• The ultimate goal is for every Dutch person to benefit from tourism by 2030.
  • There is a shift from promoting the destination, by adopting a holistic approach that views tourism as a transformative tool within the economy, involving both direct and indirect stakeholders and the destination as a whole. The question being, is tourism seen as the key to happiness?
  • NBTC recognises the importance of the changing role of the DMO and the need to be the driving force behind managing and directing the destination efficiently.
  • The benefit of collaboration and co-creation across the destination, with a significant focus on shared interests and putting residents first.
  • The number of incoming visitors to the Netherlands could grow by 50% from 18 million visitors in 2017 to 29 million in 2030. This requires a strategy that can manage visitor flows, spreading tourists across the destination and away from ‘hot spots’, improve the liveability of residents and support sustainability objectives.

In the NTBC 2030 Manifesto, 5 strategic cornerstones are outlined:

  1. Actively improve the benefits of visits for all Dutch citizens and raise awareness for these benefits.
  2. Spread Tourism: Attract visitors to different parts of the Netherlands, and if possible, at different times of the year. It is necessary to improve the current product offering and to develop new attractions to put unknown areas in the spotlight. By increasingly more spreading future visitors throughout the Netherlands, more regions and residents will benefit from our visitors.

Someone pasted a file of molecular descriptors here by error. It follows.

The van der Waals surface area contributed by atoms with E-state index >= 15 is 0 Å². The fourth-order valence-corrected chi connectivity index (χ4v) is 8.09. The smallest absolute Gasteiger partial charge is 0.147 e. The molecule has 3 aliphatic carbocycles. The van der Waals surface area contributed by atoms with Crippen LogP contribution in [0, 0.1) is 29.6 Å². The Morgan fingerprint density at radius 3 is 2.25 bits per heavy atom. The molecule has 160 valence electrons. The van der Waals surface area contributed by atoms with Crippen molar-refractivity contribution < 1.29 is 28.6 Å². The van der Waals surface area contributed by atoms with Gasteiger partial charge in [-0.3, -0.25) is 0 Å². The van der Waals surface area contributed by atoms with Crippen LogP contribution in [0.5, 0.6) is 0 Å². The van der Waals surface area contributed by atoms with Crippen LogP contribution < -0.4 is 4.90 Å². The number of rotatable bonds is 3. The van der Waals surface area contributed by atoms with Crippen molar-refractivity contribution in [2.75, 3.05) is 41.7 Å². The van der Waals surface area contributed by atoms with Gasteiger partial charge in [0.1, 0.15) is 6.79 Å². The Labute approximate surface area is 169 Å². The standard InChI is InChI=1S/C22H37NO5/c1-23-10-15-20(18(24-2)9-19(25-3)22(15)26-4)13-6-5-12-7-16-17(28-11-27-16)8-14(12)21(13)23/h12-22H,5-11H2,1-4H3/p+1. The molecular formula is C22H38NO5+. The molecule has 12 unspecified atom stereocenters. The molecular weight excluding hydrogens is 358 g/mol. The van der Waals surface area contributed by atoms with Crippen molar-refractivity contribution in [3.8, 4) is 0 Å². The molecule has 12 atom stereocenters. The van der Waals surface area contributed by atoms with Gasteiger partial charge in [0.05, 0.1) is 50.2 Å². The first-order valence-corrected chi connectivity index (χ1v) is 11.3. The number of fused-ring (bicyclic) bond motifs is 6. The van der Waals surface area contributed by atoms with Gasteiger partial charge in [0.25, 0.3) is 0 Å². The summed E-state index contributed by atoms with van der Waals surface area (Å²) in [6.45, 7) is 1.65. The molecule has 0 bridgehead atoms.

3. Accessibility: Mobility that suits the needs and behaviour of both visitors and residents. Visitors and residents benefit from sustainable mobility solutions that result in maximum accessibility.
  4. Sustainability: The visitor economy has the responsibility to be more sustainable, to circularly handle raw materials, to prevent pollution and waste and to minimise CO2 emissions.
  5. Hospitable industry: Invest in the image, the professionality and the attractiveness of the industry to achieve an optimal hospitality experience: Industry employers will have to develop new ways of educating and engaging with new employees and will have to offer good career perspectives.